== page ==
Multivariate extreme-value models

The limit distributions of coordinate-wise maxima do not form a parametric family. There are parametric models, which can be fitted by maximum likelihood. The fit should be checked by statistical tests (this question is not treated here).

There are different approaches:

The MEVD assuming unit Fréchet margins can be written as \[ G_{\text{Fréchet}} (t_1,\dots,t_d)= \exp \Bigl(-V (t_1,\dots,t_d) \Bigr), \] with \[ V (t_1,\dots,t_d)=\int_{\mathcal{S}_d} \bigvee_{i=1}^d\Big(\frac{w_i}{t_i}\Big) S(d\mathbf{w}), \label{expmeas} \] where \(S\) is a finite measure on the \(d\)-dimensional simplex \(\mathcal{S}_d\), satisfying the equations \[ \int_{\mathcal{S}_d} w_i S(d\mathbf{w})=1\; \text{ for } i=1,...,d, \] In the bivariate setting alternative formulae can be given. Let \(G\) be a bivariate d.f. with marginals \(G_i\). Then \[-\log G(\mathbf{x}) = \ell\{-\log G_1(x_1) ,-\log G_2(x_2) \}, \qquad \mathbf{x} \in \mathbb{R}^2\] The dependence function \(A(t)=l(1-t,t), \qquad t \in [0,1]\) satisfies the following three properties:

Parametric Models

The most popular models:

BGPD II is not absolutely continuous in the asymmetric case.

New asymmetric models

Let \(A\) be an arbitrary dependence function, \(\Psi(t):[0,1] \rightarrow [0,1]\) be strictly monotonic with \(\Psi(0)=0\) and \(\Psi(1)=1\).

\(A_{\Psi}(t)=A(\Psi(t))\) defines a dependence function iff

Let \(\Psi(t)=t+f(t)\), e.g. \(f_{\psi_1,\psi_2}(t)=\psi_1[t(1-t)]^{\psi_2}\), where \(\psi_1 \in \mathbb{R}\) and \(\psi_2 \geq 2\) are the asymmetry parameters,


Other forms of \(f\) are also possible, like a two-parameter family of polynomials over\([0,1]\) with a root in \(0<p<1\).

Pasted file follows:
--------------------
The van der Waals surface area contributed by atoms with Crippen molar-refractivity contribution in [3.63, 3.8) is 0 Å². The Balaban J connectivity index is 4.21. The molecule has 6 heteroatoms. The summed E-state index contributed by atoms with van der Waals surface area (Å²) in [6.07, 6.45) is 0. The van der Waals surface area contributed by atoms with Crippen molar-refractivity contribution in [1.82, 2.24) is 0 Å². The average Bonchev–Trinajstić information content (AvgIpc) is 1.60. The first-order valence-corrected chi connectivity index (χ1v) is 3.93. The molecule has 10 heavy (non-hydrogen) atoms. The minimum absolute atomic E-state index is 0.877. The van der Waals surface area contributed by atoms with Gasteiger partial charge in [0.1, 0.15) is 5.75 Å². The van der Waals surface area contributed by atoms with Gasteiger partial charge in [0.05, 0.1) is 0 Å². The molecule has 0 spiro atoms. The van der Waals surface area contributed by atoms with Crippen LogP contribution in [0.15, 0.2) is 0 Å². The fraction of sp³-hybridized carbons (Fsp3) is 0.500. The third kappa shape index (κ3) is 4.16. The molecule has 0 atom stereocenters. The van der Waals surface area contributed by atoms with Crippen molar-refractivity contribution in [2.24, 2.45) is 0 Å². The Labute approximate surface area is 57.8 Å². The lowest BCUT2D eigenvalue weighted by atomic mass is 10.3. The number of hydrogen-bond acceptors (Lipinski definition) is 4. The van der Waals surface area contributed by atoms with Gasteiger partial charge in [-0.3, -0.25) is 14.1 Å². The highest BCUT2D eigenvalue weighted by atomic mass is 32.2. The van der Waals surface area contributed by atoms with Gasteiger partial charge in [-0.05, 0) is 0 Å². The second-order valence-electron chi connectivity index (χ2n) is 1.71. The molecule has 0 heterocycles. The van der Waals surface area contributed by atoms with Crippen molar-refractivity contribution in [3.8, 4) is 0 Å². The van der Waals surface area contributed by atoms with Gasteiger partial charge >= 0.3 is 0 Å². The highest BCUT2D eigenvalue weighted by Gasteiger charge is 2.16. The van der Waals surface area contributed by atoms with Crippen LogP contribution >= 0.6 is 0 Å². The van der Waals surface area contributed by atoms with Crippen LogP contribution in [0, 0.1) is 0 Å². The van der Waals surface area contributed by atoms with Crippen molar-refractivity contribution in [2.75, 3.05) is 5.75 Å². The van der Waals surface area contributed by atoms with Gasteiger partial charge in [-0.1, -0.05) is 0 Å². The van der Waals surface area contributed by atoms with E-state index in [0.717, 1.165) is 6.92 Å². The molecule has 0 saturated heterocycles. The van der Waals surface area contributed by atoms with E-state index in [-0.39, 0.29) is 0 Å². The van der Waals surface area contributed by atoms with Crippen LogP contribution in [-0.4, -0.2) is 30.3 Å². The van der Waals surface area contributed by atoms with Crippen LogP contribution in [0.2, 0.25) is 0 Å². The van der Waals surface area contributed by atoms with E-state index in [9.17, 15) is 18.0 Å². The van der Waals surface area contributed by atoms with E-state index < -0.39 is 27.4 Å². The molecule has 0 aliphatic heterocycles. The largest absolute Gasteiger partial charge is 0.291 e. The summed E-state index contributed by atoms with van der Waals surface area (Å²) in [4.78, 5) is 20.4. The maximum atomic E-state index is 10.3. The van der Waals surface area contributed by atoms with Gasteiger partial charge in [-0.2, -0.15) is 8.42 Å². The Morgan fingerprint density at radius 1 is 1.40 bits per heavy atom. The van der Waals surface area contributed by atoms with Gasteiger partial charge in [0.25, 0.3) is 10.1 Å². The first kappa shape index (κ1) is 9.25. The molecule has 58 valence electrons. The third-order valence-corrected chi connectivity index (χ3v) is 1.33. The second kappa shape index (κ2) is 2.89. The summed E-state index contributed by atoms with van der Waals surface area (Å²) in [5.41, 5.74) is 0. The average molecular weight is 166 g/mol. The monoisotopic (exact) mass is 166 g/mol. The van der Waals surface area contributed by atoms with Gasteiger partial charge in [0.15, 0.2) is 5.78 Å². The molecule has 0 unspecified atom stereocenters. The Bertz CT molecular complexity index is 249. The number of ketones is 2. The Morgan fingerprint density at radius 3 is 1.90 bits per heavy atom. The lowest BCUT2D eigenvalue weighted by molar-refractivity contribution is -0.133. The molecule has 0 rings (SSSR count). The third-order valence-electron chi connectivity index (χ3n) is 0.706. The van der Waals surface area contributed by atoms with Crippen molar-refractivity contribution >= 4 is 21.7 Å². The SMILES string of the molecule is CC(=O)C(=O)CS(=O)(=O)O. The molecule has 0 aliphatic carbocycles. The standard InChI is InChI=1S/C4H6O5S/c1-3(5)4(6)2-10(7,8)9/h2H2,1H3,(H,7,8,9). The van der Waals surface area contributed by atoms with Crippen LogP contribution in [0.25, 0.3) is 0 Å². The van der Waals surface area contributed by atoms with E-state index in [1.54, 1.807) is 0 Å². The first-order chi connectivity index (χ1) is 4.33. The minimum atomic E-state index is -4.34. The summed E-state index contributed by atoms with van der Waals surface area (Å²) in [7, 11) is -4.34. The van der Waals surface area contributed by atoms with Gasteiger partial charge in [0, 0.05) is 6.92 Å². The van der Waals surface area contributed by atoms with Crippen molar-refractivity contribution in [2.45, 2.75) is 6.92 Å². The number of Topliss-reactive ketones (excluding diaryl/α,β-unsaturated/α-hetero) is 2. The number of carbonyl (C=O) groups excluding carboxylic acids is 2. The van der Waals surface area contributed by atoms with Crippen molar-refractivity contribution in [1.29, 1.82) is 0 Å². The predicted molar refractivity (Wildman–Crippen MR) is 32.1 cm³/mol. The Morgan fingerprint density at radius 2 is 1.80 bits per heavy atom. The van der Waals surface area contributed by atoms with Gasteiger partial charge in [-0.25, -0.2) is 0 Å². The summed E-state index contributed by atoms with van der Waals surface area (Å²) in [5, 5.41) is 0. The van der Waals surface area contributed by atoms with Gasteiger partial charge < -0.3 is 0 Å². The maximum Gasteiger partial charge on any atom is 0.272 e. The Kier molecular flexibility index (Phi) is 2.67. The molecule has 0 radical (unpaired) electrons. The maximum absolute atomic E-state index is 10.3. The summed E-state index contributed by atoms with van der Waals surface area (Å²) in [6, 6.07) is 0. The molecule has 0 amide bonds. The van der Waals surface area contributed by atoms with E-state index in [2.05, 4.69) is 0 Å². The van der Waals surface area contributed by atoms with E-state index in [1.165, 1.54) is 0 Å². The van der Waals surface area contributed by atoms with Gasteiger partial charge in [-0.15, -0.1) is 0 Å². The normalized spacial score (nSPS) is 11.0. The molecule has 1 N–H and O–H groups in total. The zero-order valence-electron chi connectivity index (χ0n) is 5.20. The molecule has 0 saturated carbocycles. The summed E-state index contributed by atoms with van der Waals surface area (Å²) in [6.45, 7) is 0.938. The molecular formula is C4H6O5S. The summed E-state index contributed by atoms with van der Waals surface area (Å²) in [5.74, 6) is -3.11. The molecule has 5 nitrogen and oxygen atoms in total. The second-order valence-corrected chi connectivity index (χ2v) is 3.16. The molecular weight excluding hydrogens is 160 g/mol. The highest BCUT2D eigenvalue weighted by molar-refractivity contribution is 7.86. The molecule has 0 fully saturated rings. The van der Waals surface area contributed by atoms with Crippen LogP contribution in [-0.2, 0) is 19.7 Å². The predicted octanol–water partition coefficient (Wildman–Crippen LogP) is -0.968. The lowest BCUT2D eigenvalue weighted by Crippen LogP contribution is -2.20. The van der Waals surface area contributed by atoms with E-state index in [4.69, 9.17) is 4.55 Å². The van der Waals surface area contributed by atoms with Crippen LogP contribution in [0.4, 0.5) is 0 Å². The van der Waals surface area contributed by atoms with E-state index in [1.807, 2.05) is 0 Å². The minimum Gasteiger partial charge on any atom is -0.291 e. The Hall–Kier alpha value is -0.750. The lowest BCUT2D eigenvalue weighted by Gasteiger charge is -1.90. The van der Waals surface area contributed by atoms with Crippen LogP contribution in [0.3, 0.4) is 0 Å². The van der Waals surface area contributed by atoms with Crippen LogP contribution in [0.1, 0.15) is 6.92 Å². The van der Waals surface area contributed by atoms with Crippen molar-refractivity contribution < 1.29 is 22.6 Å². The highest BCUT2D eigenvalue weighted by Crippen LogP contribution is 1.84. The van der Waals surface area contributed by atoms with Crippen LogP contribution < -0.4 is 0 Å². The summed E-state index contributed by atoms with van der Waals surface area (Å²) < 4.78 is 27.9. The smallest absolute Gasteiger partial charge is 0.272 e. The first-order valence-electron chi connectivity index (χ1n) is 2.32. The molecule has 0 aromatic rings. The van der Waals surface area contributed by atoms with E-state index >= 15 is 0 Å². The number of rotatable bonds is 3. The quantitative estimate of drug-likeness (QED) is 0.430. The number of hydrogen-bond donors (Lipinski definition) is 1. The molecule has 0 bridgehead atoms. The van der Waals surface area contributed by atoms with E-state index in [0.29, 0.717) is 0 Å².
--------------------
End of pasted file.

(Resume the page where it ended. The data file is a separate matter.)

Bivariate threshold models

Bivariate (multivariate) threshold models can be defined in two different ways.

If we claim exceedance in all of the coordinates (BGPD I), we usually get simpler models, with nice properties (marginals are univariate GPD etc.), but we may use less data.

If we use all data that exceed the threshold \({\mathbf u}\) in at least one coordinate, we get the {BGPD II} model, [1].

This approach can be formulated as follows. Let \(\mathbf{Y}=(Y_1,...,Y_d)\) denote a random vector, \(\mathbf{u}=(u_1,...,u_d)\) be a suitably high threshold vector and \(\mathbf{X} = \mathbf{Y}-\mathbf{u} = (Y_1-u_1,...,Y_d-u_d)\) be the vector of exceedances. Then the multivariate generalized Pareto distribution (MGPD) for the \(\mathbf{X}\) exceedances can be written by a MEVD \(G\) with non-degenerate margins as \[ H({\mathbf x}) =\frac{1}{\log G\bigl(0,\dots,0 \bigr)} \log \frac{G\bigl(x_1,\dots,x_d \bigr)}{G\bigl(x_1 \wedge 0,\dots,x_d \wedge 0 \bigr)} , \label{mgpd} \] where \(0<G(0,\dots,0)<1\). This definition provides a model for observations that are extreme in at least one component. We may switch to unit Fréchet margins by the transformation \begin{eqnarray} t_i(x_i) = \frac{-1}{\log \mathcal{G}_{\xi_i,\mu_i,\sigma_i} ( x_i )}= (1 + \xi_i (x_i - \mu_i ) / \sigma_i)^{1 / \xi_i}, \label{transf} \end{eqnarray}

with \(1 + \xi_i ( x_i - \mu_i ) / \sigma_i > 0\) and \(\sigma_i > 0\) for \(i=1,...,d\).


We have used 100 years of daily flood peaks data from the Danube:

The \(\Psi\)-logistic model follows the odd shape of the data extremely well.


Zempléni, A. and Rakonczai, P. (2011). New bivariate threshold models with hydrological applications. Environmental Risk and Extreme Events, Ascona.

Rakonczai, P. and Zempléni, A. (2012). Bivariate generalized Pareto distribution in practice: models and estimation. Environmetrics, 23, 3, p. 219-227.